So what goes wrong? One common thread is that these successful women often ran into a narcissist at a vulnerable point in otherwise fulfilling lives. A move, the death of a loved one, a divorce—any of these trying events can make an otherwise reasonable person seek something that distracts and consumes attention. Stanton Peele, co-author of the seminal Love and Addiction, has noted that social and economic class may have something to do with the addictive object people choose. For middle or upper class women, heroin would likely not be the first choice because of the stigma and dissonance with normal patterns of life. Love does not pose these obstacles. When solace is sought, the ministrations and attentions of a narcissist can be very compelling.
Brown’s research reveals that women inclined to form relationships with narcissists exhibit positive traits that can, unfortunately, flip into something destructive in the wrong circumstances. Elevated traits include empathy (they feel strongly for others); extraversion (they enjoy outgoing, fun-loving partners); a tendency to invest deeply in relationships (they try hard to make things work); competitiveness (they want to ‘win’ the battle with a narcissist); sentimentality (they are affectionate and focus on the sweet things he does); concern for the regard of others (they are motivated to please people they love); and excitement-seeking (they are naturally curious and don’t like boredom).
These traits, in moderation or directed into the right channels, are not problematic. But when they come into play with manipulative and self-centered men, the interlocking psychological systems can create a fearsome and painful bond.
Take empathy, for example. In a rare moment of insight in the film, Anthony Weiner takes a stab at answering the persistent question that hovers: WTF is wrong with you?
“The same constitution I have that made me do the dumb thing,” offers Weiner, “made it possible for me to weather it without it gutting me.”
An uncommon insensibility to shame and guilt seems to be the “constitution” which enables Weiner to dive into risky activities that can and do cause immense harm to himself and others, all the while having a pretty good time and thinking fairly well of himself. The ability to imagine and act on the knowledge of how his behavior would impact others seems to have gotten blocked. He has an empathy deficit.
If a person is short on empathy, he might seek out a person with an abundance of this quality to make up for it, which is what Weiner may well have done.
In Rebecca Johnson’s Vogue profile of “Hillary’s secret weapon” during the 2007 presidential campaign, the writer was struck by Abedin’s empathic nature. Johnson observed that Abedin seemed to be drawn to politics not out of wonkiness or the thrill of the horse race, but instead to “the way that politicians are uniquely invested with the power to help individuals—as with, say, the woman whose legs were badly broken by a piece of plane fuselage on September 11…” Political puffery, perhaps, but it’s not difficult to imagine that the same empathy that would make a person care deeply for the well-being of a stranger might also cause a woman to be over-empathetic to a man who comes to her with tales from Lake Woebegone to explain his destructive behavior.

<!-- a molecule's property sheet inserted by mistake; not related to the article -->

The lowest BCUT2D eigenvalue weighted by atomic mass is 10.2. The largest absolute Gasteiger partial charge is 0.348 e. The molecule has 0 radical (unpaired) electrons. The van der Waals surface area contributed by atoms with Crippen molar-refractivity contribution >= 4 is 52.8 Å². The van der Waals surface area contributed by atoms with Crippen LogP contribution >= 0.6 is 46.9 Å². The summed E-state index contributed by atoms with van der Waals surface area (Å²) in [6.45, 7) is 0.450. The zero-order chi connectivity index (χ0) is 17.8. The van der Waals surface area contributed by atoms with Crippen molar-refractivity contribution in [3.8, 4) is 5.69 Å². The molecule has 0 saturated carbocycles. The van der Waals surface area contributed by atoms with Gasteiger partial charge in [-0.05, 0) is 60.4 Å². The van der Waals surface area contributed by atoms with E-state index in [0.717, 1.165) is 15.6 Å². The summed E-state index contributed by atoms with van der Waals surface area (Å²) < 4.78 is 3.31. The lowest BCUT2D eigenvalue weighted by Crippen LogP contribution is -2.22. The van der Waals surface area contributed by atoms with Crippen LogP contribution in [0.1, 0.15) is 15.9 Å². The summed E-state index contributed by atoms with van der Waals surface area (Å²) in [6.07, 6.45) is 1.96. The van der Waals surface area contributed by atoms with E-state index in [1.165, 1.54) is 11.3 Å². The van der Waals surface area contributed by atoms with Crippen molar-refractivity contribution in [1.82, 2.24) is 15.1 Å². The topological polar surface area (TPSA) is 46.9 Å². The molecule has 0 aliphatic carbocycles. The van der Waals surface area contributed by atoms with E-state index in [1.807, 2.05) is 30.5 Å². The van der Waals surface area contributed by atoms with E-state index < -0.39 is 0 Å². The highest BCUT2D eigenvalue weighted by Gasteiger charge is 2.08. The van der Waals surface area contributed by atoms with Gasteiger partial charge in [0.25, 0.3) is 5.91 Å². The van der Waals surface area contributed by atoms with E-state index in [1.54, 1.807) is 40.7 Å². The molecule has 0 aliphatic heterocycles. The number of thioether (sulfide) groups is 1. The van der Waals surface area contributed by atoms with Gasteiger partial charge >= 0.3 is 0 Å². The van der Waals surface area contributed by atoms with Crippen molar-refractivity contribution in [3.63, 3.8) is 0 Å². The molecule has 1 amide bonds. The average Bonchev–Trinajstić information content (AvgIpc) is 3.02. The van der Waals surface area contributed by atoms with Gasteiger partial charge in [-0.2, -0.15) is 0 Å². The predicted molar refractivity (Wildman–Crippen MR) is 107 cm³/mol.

Narcissists are talented performers and fakers. When their activities are revealed, they are adept at delivering sincere-sounding sob stories, complete with puppy dog eyes and little boy pleadings to be understood and cared for. A woman with a bleeding heart is in trouble. Brown notes that a man with narcissistic traits quickly picks up on a woman’s “hyper-empathy” and uses it to manipulate her.
It would be unfair to talk about this subject without raising my own hand. I’ve been involved with men with narcissistic traits, and I’ve thought hard about what made me attracted and hang in even after ample evidence of what I was dealing with. Part of it is a sort of cognitive and emotional dissonance likely enhanced by some of the traits Brown discusses.
When I discovered the bad behavior of narcissistic men—which often includes an astonishing level of deception—I had a difficult time absorbing the information. Once, upon finding out about a particularly traumatic sexual betrayal, I recall the odd sensation of my hands going numb and my speech becoming incoherent. Finally, I pushed the matter aside for a time because I could not, or would not, process it fully. When I could intellectually comprehend it, my emotions would confuse me, and vice versa. Couple this state of confusion with the incredible energy and articulateness of the silver-tongued narcissist, and my normal capacity to process and evaluate became strained. When I finally did process, the determination that has allowed me to write books and teach in foreign countries led me to focus on “making this right.” I wasn’t a quitter, was I?